Four of the most talked about companies on the stock market show some of the strongest signs of irrational exuberance I've seen in a long time. Tesla Motors (NASDAQ:TSLA) has been on a tear since May, Facebook (NASDAQ:FB) and Amazon (NASDAQ:AMZN) are up 106% and 80% respectively in the past year, and even 3D Systems (NYSE:DDD) is maintaining a lofty stock price.
The challenge for each of these companies is living up to the market's high expectations. For each company, I think there will be challenges living up to the hype, and investors will eventually be brought back down to earth.
There's nothing wrong with Tesla as a company. In fact, I think it's one of the great start-ups of the last two decades, and has a great chance to revolutionize the auto industry. My problem is that a company making 20,000 cars annually is now worth over $20 billion. That's $1 million in value for every car made.
Even some back-of-the-napkin calculations show what an absurd valuation the company has. Let's say Tesla will make 100,000 cars in five years or more, sell them for $50,000 apiece, and generate the 25% gross margin Elon Musk has targeted. At that point -- at lease five years down the road -- Tesla's gross margin would be $1.25 billion. That's before including operating expenses like sales and administration, and wouldn't pay for the debt needed to expand plants. Trading at 16 times a hypothetically possible gross margin is crazy, no matter how great a company is.
The Facebook fad is over. I hate to break it to everyone, but once grandma is "liking" a high school students photos, the cache is gone. Sure, the company has found new ways to monetize traffic, especially on mobile, but if you're a Facebook user, are you happy about those ads?
The simple fact is that no social network has stayed on top for long and, outside of Google, most websites have a short shelf life in the spotlight. Facebook doesn't have the same utility as Google, and won't be able to branch into as many parts of our lives without annoying everyone. Just look at what a dud Facebook Home was! The software was supposed to make Facebook the center of a user's mobile experience, but, a little more than a month after launching the first Facebook Home phone -- the HTC First -- Facebook Home was virtually dead.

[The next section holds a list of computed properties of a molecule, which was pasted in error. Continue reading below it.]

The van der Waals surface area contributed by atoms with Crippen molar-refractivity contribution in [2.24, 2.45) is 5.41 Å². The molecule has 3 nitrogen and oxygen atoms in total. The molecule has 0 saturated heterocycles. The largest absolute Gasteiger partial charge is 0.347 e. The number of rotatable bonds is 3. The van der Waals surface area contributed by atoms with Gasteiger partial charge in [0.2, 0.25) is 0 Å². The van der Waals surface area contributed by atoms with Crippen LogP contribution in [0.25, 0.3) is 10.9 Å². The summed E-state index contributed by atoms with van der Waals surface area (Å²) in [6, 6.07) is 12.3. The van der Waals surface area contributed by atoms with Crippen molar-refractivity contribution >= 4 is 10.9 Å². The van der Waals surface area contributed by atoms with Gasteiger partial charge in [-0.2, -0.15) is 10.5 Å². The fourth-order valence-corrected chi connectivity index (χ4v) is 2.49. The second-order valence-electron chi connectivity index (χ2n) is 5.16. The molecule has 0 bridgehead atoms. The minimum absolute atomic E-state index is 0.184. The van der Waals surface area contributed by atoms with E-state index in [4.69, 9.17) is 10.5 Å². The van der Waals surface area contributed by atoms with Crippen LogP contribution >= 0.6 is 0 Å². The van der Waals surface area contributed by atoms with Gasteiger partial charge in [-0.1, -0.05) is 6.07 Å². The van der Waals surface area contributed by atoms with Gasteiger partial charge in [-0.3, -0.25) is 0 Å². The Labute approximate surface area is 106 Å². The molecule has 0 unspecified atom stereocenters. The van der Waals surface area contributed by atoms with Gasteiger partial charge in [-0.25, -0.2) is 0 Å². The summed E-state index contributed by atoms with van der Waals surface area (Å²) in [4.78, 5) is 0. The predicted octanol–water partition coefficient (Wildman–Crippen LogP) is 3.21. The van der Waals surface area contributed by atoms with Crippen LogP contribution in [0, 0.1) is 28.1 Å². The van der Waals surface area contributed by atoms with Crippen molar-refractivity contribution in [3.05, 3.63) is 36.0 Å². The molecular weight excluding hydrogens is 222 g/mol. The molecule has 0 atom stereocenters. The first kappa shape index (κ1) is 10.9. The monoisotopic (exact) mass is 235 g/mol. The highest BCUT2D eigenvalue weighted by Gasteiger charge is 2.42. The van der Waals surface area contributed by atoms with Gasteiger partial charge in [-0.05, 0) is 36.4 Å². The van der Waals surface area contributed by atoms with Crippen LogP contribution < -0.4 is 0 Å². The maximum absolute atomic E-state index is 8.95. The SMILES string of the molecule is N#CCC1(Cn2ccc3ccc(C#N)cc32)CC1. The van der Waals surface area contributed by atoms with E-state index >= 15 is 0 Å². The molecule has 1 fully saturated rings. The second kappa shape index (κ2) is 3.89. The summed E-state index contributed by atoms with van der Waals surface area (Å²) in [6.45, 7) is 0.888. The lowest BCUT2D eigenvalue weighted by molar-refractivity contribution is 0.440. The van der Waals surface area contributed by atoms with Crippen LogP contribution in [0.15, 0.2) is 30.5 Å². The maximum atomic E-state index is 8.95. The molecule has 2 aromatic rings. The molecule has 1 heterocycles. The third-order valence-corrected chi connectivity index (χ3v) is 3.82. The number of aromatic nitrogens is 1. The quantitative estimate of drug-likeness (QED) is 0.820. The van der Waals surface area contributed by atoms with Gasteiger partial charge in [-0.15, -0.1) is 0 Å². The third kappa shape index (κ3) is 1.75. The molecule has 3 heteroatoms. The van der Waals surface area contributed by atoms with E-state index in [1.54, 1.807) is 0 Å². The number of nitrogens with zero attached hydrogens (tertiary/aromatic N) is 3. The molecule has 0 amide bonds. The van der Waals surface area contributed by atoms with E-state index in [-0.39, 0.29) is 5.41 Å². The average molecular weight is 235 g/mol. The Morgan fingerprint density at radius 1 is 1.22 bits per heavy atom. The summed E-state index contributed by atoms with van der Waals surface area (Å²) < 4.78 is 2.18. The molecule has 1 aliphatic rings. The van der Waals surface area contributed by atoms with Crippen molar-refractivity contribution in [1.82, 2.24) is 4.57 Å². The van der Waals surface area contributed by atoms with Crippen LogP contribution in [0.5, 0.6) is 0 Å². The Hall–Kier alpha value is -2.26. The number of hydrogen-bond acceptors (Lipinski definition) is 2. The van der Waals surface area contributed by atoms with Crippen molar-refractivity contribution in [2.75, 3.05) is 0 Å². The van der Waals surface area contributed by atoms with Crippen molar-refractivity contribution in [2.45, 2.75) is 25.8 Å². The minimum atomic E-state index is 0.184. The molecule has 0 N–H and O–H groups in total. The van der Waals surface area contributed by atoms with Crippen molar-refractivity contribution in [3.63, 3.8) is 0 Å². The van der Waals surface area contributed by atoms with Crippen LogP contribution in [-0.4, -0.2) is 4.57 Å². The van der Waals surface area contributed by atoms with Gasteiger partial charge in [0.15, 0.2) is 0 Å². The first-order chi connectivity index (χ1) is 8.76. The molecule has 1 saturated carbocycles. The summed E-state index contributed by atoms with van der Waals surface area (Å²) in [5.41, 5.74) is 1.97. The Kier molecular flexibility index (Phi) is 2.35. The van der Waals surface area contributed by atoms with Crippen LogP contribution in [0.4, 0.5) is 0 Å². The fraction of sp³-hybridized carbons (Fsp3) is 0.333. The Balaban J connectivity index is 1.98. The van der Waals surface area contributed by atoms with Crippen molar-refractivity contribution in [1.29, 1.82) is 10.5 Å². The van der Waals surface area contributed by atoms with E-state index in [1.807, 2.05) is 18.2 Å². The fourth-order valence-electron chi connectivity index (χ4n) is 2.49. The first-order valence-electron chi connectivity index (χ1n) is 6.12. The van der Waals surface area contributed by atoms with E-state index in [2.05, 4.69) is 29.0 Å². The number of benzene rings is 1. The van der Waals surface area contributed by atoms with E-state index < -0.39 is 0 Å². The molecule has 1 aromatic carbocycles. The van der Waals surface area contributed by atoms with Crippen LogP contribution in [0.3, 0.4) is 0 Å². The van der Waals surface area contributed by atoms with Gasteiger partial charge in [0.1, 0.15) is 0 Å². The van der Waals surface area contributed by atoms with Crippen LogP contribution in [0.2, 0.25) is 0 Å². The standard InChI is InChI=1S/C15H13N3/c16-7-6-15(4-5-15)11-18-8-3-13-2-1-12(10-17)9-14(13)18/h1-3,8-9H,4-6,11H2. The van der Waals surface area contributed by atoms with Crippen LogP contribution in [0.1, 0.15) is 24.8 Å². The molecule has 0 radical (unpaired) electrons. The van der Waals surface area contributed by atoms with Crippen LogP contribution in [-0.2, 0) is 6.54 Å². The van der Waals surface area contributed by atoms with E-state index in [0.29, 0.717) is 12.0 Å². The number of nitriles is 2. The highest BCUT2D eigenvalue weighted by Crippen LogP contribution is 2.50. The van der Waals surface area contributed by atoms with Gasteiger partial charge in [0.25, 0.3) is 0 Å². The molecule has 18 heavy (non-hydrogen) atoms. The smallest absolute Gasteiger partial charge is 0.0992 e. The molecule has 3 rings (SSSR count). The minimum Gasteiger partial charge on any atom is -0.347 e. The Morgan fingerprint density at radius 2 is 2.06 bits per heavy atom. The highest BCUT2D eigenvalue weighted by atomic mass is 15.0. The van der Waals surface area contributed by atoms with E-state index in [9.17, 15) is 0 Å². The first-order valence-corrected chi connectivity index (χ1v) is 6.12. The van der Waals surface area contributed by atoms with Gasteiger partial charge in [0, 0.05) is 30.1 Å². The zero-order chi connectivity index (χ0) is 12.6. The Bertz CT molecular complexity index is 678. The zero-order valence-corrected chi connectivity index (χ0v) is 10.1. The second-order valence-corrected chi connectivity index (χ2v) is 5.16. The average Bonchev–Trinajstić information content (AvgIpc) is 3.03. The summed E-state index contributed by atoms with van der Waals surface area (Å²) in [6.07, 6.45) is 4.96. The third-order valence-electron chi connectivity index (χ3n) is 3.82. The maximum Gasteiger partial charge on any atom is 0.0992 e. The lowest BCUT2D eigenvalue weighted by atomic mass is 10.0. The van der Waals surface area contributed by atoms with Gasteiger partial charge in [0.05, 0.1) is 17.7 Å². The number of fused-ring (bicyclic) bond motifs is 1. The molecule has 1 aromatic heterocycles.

From a stock standpoint, Facebook is absurdly priced at 16 times revenue. To put that in perspective, Facebook would have to grow 42% annually for the next 10 years to reach Microsoft's current price/revenue multiple of 3.6. This is at a time when investors can buy Microsoft, Intel, or Apple for about 12 times earnings, and walk away with between a 2.4% and 4% dividend yield.
I love using Amazon, because with Prime, I get free shipping and streaming content (which I don't use) for a relatively low $79 per year. What investors shouldn't love about Amazon's Prime service is that it squeezes margins that are already incredibly low. When you include shipping and content costs -- which Amazon hides below the gross margin line -- Amazon's margins have actually fallen slightly over the past two years, from 7.6%, to 6.8%. High content costs are driving the decrease, a factor that won't change because content is only becoming more expensive.
Also concerning is that Amazon's stock has been on a tear over the past two years, despite the company's net income and sales growth both dropping rapidly.
To live up to a $130-billion market cap, Amazon is going to have to make a profit eventually. CEO Jeff Bezos doesn't seem to have any interest in making that happen, and investors bidding up the stock without the prospect of income in the future are creating a bubble that's bound to burst.
3-D printing is the future. Someday, we'll be printing cars and houses from our own home printing machine.
OK, that might be farfetched, but it's easy to see how the mind can wander when imagining the possibilities that 3-D printing unlocks. But most people don't realize that this technology has actually been around for decade;, it just hasn't been economical to have on your desk. That's what 3D Systems is changing, and what drove the company's 44.5% growth over the past year.
But we also need to remember that acquisitions have played a large roll in growth as the industry has consolidated. Organic growth was only 30.1%, a strong level, but not enough to justify a price/revenue multiple of 13, and a price/earnings multiple of 122.
3D Systems has a solid future, but it's priced in the stratosphere right now. The company will need years of 30% organic growth to live up to its lofty valuation, and any hiccups along the way could burst the bubble.